Gyula Klima (ed.)

Intentionality, Cognition, and Mental Representation in Medieval Philosophy

Gyula Klima (ed.), Intentionality, Cognition, and Mental Representation in Medieval Philosophy, Fordham University Press, 2015, 359pp., $40.00 (pbk), ISBN 9780823262755.

Reviewed by Dominik Perler, Humboldt-Universität zu Berlin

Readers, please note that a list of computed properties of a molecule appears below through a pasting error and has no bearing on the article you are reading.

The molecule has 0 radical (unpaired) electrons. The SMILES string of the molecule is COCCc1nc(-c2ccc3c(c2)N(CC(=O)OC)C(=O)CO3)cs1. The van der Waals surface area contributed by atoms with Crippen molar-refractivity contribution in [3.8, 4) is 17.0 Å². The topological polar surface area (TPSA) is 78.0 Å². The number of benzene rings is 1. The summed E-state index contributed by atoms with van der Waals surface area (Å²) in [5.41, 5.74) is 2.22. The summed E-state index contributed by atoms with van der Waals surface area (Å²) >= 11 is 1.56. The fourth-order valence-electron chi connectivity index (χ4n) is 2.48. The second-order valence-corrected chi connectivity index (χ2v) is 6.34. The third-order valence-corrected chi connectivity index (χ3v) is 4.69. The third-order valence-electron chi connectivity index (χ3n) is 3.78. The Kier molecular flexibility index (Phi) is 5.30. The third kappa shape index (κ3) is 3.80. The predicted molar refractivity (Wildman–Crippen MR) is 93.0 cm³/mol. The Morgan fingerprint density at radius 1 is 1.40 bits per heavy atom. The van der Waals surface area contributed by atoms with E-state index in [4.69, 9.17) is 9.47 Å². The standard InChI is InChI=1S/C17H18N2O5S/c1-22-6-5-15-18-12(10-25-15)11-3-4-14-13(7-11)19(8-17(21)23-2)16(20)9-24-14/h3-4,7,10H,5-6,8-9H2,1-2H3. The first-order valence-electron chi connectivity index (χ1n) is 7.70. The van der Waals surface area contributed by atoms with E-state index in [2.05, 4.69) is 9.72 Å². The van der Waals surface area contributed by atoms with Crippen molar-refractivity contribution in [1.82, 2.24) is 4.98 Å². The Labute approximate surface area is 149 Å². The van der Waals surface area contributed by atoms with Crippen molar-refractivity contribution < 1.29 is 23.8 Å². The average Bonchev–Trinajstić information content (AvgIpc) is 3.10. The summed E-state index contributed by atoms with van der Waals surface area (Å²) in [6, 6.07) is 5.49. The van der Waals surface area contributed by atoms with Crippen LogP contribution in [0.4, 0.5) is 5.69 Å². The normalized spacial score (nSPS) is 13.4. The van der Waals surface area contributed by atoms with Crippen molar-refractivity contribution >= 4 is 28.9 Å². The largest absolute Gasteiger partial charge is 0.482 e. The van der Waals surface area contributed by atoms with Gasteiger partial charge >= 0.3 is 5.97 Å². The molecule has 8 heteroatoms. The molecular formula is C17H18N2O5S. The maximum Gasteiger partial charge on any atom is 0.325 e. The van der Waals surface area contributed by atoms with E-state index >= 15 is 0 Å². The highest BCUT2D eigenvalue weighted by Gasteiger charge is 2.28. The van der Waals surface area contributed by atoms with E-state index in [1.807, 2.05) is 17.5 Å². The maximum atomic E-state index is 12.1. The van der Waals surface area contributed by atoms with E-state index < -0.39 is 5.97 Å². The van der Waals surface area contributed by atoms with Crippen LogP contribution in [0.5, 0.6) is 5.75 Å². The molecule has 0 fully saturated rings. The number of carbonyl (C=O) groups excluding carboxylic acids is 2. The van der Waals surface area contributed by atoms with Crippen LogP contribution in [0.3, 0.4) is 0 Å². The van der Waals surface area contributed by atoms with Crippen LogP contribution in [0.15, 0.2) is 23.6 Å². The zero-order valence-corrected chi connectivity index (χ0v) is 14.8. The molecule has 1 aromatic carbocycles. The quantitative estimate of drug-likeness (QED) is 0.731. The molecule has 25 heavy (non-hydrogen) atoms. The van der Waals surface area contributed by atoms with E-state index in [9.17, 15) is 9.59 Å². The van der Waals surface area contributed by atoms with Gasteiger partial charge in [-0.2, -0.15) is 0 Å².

It is well known that Franz Brentano took his inspiration from scholastic authors when he presented his famous thesis that all mental phenomena differ from physical phenomena because of their intentionality. It is therefore tempting to return to these authors in order to see how they worked out an account of the mental by referring to the feature of intentionality. However, this would hardly be an adequate approach. First of all, it is important to see that scholastic philosophers ascribed intentionality to all kinds of phenomena, including purely physical ones. Thus, they talked about the intentionality of fire that is directed toward the ignition of a piece of wood or about the intentionality of a picture that represents an object. Second, it is equally important to see that they took non-human animals to be purely physical things and nevertheless ascribed intentionality to them. They did not hesitate to claim that a sheep stands in an intentional relation to a wolf when it sees it, but they unambiguously affirmed that a sheep has no intellect and hence no mind. Third, in their attempts to characterize the mind they very often appealed to immateriality: what makes the mind so special is the fact that it is immaterial and hence immortal, not the feature of intentionality, which it shares with the material senses.